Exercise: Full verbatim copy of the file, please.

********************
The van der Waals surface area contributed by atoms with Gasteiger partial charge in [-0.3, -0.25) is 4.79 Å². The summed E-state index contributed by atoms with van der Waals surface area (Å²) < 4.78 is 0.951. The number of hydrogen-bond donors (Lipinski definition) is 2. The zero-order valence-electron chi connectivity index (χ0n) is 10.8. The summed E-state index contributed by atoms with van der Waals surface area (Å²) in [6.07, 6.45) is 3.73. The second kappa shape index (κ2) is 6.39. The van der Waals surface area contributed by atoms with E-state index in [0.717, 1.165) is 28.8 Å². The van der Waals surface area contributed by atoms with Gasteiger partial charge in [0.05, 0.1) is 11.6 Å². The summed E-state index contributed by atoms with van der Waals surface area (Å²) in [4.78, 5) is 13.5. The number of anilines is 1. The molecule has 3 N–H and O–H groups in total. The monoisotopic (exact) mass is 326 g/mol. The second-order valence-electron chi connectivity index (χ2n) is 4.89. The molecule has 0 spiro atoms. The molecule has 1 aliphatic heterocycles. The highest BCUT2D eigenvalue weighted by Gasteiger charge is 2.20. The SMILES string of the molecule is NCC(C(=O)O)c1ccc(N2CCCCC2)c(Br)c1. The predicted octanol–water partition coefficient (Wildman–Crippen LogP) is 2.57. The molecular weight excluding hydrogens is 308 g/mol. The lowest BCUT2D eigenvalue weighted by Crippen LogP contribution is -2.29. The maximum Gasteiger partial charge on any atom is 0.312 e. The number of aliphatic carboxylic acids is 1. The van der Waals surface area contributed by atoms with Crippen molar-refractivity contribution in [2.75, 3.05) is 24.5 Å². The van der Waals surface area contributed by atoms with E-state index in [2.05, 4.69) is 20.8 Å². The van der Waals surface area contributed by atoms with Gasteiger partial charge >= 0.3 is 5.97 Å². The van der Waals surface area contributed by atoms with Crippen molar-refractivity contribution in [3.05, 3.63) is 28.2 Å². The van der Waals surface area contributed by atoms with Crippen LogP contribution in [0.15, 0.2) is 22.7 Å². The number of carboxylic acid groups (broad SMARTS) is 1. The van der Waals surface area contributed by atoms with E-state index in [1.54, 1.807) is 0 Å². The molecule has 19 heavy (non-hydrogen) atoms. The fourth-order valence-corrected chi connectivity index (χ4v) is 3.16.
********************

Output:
The van der Waals surface area contributed by atoms with Gasteiger partial charge in [-0.3, -0.25) is 4.79 Å². The summed E-state index contributed by atoms with van der Waals surface area (Å²) < 4.78 is 0.951. The number of hydrogen-bond donors (Lipinski definition) is 2. The zero-order valence-electron chi connectivity index (χ0n) is 10.8. The summed E-state index contributed by atoms with van der Waals surface area (Å²) in [6.07, 6.45) is 3.73. The second kappa shape index (κ2) is 6.39. The van der Waals surface area contributed by atoms with E-state index in [0.717, 1.165) is 28.8 Å². The van der Waals surface area contributed by atoms with Gasteiger partial charge in [0.05, 0.1) is 11.6 Å². The summed E-state index contributed by atoms with van der Waals surface area (Å²) in [4.78, 5) is 13.5. The number of anilines is 1. The molecule has 3 N–H and O–H groups in total. The monoisotopic (exact) mass is 326 g/mol. The second-order valence-electron chi connectivity index (χ2n) is 4.89. The molecule has 0 spiro atoms. The molecule has 1 aliphatic heterocycles. The highest BCUT2D eigenvalue weighted by Gasteiger charge is 2.20. The SMILES string of the molecule is NCC(C(=O)O)c1ccc(N2CCCCC2)c(Br)c1. The predicted octanol–water partition coefficient (Wildman–Crippen LogP) is 2.57. The molecular weight excluding hydrogens is 308 g/mol. The lowest BCUT2D eigenvalue weighted by Crippen LogP contribution is -2.29. The maximum Gasteiger partial charge on any atom is 0.312 e. The number of aliphatic carboxylic acids is 1. The van der Waals surface area contributed by atoms with Crippen molar-refractivity contribution in [2.75, 3.05) is 24.5 Å². The van der Waals surface area contributed by atoms with E-state index in [2.05, 4.69) is 20.8 Å². The van der Waals surface area contributed by atoms with Gasteiger partial charge >= 0.3 is 5.97 Å². The van der Waals surface area contributed by atoms with Crippen molar-refractivity contribution in [3.05, 3.63) is 28.2 Å². The van der Waals surface area contributed by atoms with Crippen LogP contribution in [0.15, 0.2) is 22.7 Å². The number of carboxylic acid groups (broad SMARTS) is 1. The van der Waals surface area contributed by atoms with E-state index in [1.54, 1.807) is 0 Å². The molecule has 19 heavy (non-hydrogen) atoms. The fourth-order valence-corrected chi connectivity index (χ4v) is 3.16.